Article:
Era Coming to an End in Cuba
Fidel Castro is quitting as president of Cuba, but in his announcement he writes, "This is not my farewell to you."
Castro seized power in an armed revolution 49 years ago. Now, he is 81 years old. He has been out of the public view for a year and a half because of illness, and he said in a letter that he released over night that he is stepping down.
By 7 a.m. Tuesday, few Cubans had heard the news, which was published in the online version of the Communist Party newspaper Granma. The news is expected to spread quickly as people head to work.
After 18 months of being sidelined due to illness, Cubans have been getting used to the idea that the man who has ruled the country for almost 50 years was about to retire and an era would come to an end.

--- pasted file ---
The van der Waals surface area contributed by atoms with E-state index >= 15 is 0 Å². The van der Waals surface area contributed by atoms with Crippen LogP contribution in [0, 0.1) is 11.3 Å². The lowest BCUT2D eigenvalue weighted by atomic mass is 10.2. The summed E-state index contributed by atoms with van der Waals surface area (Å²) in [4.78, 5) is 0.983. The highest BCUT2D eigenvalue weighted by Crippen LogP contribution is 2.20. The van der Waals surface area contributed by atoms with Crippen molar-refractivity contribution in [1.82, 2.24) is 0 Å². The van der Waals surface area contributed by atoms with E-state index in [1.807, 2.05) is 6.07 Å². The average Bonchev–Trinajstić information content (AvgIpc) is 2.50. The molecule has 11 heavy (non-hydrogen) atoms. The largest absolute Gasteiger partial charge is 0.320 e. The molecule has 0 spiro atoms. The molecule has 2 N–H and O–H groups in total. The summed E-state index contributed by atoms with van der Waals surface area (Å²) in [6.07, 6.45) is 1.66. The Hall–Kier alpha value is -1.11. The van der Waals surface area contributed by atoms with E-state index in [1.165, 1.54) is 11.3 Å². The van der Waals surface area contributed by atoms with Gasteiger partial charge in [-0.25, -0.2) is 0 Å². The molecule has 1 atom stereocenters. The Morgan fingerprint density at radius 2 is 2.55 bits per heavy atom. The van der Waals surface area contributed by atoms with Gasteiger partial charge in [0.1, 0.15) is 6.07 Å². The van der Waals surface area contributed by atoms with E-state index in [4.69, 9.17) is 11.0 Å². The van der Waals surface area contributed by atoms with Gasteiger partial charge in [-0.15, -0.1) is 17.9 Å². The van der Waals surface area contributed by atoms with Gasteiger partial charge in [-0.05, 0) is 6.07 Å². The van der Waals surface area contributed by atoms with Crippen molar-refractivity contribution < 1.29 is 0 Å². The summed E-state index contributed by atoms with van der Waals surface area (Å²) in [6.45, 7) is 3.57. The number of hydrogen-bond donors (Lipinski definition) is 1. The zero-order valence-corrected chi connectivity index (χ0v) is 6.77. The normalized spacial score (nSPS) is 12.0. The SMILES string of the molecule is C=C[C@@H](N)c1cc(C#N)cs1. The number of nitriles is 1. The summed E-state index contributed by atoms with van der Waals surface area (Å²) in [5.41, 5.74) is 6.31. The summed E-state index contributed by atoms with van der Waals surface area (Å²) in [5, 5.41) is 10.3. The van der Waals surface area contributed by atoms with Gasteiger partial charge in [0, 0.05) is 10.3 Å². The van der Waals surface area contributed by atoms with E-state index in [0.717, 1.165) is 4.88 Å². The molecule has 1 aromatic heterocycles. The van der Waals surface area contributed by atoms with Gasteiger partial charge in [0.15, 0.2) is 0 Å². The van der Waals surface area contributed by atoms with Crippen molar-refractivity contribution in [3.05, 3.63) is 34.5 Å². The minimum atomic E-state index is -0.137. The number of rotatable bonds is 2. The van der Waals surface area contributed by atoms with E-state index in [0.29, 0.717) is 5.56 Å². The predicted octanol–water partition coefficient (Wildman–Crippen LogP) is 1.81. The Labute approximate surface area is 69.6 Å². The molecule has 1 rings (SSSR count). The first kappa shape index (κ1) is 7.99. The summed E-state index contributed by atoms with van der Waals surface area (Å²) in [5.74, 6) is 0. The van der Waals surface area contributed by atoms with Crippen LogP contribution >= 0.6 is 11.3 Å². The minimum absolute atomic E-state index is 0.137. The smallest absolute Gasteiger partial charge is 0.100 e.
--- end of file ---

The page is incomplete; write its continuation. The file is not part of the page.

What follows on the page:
This was the logical time for Castro to step down. Last month, there were elections for a new National Assembly, and the new assembly meets for the first time on Sunday. Its first order of business is to elect a Council of State and a president. The president of the Council of State is the president of Cuba for the next five years.
President or not, Castro will still be a powerful force in Cuba as long as he lives. Raul Castro has had power since his brother's illness, and during that time he has been talking about economic reforms. Raul Castro has raised expectations in Cuba that he is going to put more money in people's pockets and more food on the table.
He has said publicly that he would like to engage in talks with the U.S., but he has said he will not do that with the Bush administration. He wants to see who is elected president in November.
The BBC's Cuba correspondent, Michael Voss, talks about Castro's announcement.
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